The other day Mom asked me what I would say if someone asked me about my Christmas traditions. Since no one has ever asked me this question, I had never really considered it and brushed the question off with an “I don’t know.” But then her words got me thinking. What are my Christmas traditions? Do I have any at all? What makes my holidays special? There has to be something . . . right?
The more I thought and Mom and I talked about it, the more traditions that came to mind. The amazing display of inside decorations is a pretty good place to start. Every year I look forward to seeing all my old favorites make their return and new additions get displayed for the first time, as Dad bemoans the fact that we are running out of space. We turn the decorations on as soon as we get up on Christmas morning and leave them on all day. The motorized ornaments and singing Hallmark stuffed animals the perfect soundtrack for our festivities.
Then there’s the fact that we don’t travel for the holiday any longer. My parents are the most important people in my life and I in theirs, so there is simply no better way to spend the day than with each other, avoiding the hassle of travelling and the drama of a huge crowd. We open presents on Christmas morning, then spend some time investigating them. Among my treasures is always the annual Swarovski snowflake ornament. I began collecting them quite a few years ago and hope one day perhaps I can complete the collection with the earlier missing ornaments. I take Christmas off (okay this year you’ll probably see a couple Tweets from me), not even turning my computer on.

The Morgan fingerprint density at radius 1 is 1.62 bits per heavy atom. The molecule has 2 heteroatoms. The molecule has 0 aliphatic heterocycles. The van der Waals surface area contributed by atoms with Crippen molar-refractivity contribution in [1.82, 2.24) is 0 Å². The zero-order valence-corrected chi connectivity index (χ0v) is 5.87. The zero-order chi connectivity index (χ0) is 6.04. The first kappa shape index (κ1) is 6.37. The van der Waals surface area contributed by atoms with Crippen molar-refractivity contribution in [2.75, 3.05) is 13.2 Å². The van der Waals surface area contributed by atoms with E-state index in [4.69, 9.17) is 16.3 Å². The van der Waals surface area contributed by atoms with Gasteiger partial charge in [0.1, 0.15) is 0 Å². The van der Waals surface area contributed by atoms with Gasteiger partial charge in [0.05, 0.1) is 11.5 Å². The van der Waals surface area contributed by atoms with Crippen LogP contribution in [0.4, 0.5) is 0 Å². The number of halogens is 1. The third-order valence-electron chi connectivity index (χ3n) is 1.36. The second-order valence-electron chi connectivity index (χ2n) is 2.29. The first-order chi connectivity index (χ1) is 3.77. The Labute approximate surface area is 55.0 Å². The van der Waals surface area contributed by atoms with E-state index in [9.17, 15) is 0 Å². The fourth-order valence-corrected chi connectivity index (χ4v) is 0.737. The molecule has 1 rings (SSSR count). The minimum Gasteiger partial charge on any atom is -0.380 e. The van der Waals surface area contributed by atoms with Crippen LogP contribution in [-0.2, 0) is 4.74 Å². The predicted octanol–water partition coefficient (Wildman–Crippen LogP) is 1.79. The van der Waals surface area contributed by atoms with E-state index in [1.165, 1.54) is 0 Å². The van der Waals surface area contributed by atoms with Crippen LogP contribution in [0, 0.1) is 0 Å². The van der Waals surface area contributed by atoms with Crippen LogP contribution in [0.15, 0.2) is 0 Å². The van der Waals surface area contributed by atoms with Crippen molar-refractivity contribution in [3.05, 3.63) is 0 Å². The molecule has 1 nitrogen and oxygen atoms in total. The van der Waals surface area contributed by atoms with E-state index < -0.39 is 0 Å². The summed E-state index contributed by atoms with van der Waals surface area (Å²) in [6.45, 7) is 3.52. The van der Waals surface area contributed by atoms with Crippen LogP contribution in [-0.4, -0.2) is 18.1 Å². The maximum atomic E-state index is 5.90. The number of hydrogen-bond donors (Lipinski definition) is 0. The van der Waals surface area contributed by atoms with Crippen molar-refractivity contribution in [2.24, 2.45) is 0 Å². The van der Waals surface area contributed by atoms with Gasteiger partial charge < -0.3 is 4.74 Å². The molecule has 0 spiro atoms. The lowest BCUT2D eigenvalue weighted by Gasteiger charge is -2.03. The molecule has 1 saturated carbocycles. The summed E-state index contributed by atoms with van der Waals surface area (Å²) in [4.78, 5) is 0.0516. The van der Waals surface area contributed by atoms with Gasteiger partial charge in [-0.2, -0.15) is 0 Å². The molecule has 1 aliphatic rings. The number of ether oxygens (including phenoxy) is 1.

Mom and I always bake something. I truthfully don’t know what it will be this year, but there is always some yummy treat that fills the kitchen. And we always have steak. In a house where Mom and I are always eating fish and Dad rotisserie chicken, it is nice to sit down to a meal of red meat, all of us for once enjoying the same food. This year we’re thinking filet mignon. No one cooks filet better than Mom, not even fancy steakhouses.
The best part about our traditions is that they evolve with us. As we change, so do our traditions. Perhaps the biggest and best tradition of the day is that we just have a good time, whatever that may or may not involve. As time goes on, I’m sure they will continue to change, but what’s important is that a little thought made me discover all the wonderful traditions around me that make the holidays truly special. What are your traditions for the holiday season?
Sugar Plums might just be a new Christmas tradition. These are quite different than anything I’ve made before, but I really enjoyed them. I have been on a huge dried fruit kick lately, and these take dried fruit to a whole new level. Tasting kind of like mincemeat, they are soft and chewy with tons of dried fruit, but have added crunch from toasted pecans (they must be toasted) and a coating of granulated sugar. However, it is the warm spices and heavy hit of fresh orange zest that make Sugar Plums shine. An easy to make, no bake, super sharable treat that’s light and dare I say healthy, make these a wonderful holiday sweet that I hope can be added to your list of holiday traditions as well.
- 2 cups pecans, toasted
- 1 cup dried pitted plums
- ½ cup dried pitted apricots
- ½ cup dried figs
- ¼ cup honey
- 1 ½ teaspoons ground cinnamon
- ½ teaspoon ground allspice
- ½ teaspoon freshly grated nutmeg
- ¼ cup confectioners’’ sugar
- 1 teaspoon fresh orange zest
- Granulated sugar for rolling
- In the bowl of a food processor, pulse pecans, plums, apricots, and figs until finely chopped but not combined into a ball.
- In a medium bowl, stir together honey, cinnamon, allspice, nutmeg, sugar, and orange zest until mostly combined. Not all of the sugar will be stirred in, but that’s okay.
- Pour the fruit and nut mixture into the bowl and mix with a spoon, your hands, or both until fully combined and very sticky.
- Take about 1 tablespoon of the mixture and roll it into a ball in your hands. Coat it fully in granulated sugar. Continue to do so until all of the mixture is used. Sugar plums may be stored at room temperature in an airtight container for up to 1 month. I do not recommend freezing this recipe.